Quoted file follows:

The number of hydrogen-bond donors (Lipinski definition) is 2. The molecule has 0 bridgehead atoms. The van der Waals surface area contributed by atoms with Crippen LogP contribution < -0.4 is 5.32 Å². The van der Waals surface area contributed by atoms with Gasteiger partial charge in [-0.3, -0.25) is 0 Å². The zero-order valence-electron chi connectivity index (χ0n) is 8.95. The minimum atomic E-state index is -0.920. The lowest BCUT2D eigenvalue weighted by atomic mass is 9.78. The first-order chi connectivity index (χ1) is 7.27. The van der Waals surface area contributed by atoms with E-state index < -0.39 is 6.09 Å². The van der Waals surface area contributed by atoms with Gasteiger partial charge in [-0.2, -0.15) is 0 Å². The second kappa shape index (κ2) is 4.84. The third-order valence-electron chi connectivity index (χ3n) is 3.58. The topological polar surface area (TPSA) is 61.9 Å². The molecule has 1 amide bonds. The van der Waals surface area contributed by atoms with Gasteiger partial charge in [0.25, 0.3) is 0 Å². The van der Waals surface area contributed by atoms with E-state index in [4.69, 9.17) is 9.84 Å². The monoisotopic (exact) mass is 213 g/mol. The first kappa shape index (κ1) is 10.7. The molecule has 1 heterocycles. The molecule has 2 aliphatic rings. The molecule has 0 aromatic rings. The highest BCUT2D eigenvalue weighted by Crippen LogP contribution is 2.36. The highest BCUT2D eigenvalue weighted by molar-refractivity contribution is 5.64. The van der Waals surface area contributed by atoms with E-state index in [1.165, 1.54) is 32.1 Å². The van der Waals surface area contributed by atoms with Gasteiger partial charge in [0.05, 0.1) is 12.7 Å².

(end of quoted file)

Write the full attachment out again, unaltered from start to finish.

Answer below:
The number of hydrogen-bond donors (Lipinski definition) is 2. The molecule has 0 bridgehead atoms. The van der Waals surface area contributed by atoms with Crippen LogP contribution < -0.4 is 5.32 Å². The van der Waals surface area contributed by atoms with Gasteiger partial charge in [-0.3, -0.25) is 0 Å². The zero-order valence-electron chi connectivity index (χ0n) is 8.95. The minimum atomic E-state index is -0.920. The lowest BCUT2D eigenvalue weighted by atomic mass is 9.78. The first-order chi connectivity index (χ1) is 7.27. The van der Waals surface area contributed by atoms with E-state index < -0.39 is 6.09 Å². The van der Waals surface area contributed by atoms with Gasteiger partial charge in [-0.2, -0.15) is 0 Å². The second kappa shape index (κ2) is 4.84. The third-order valence-electron chi connectivity index (χ3n) is 3.58. The topological polar surface area (TPSA) is 61.9 Å². The molecule has 1 amide bonds. The van der Waals surface area contributed by atoms with Gasteiger partial charge in [0.25, 0.3) is 0 Å². The van der Waals surface area contributed by atoms with E-state index in [4.69, 9.17) is 9.84 Å². The monoisotopic (exact) mass is 213 g/mol. The first kappa shape index (κ1) is 10.7. The molecule has 1 heterocycles. The molecule has 2 aliphatic rings. The molecule has 0 aromatic rings. The highest BCUT2D eigenvalue weighted by Crippen LogP contribution is 2.36. The highest BCUT2D eigenvalue weighted by molar-refractivity contribution is 5.64. The van der Waals surface area contributed by atoms with E-state index in [1.165, 1.54) is 32.1 Å². The van der Waals surface area contributed by atoms with Gasteiger partial charge in [0.05, 0.1) is 12.7 Å².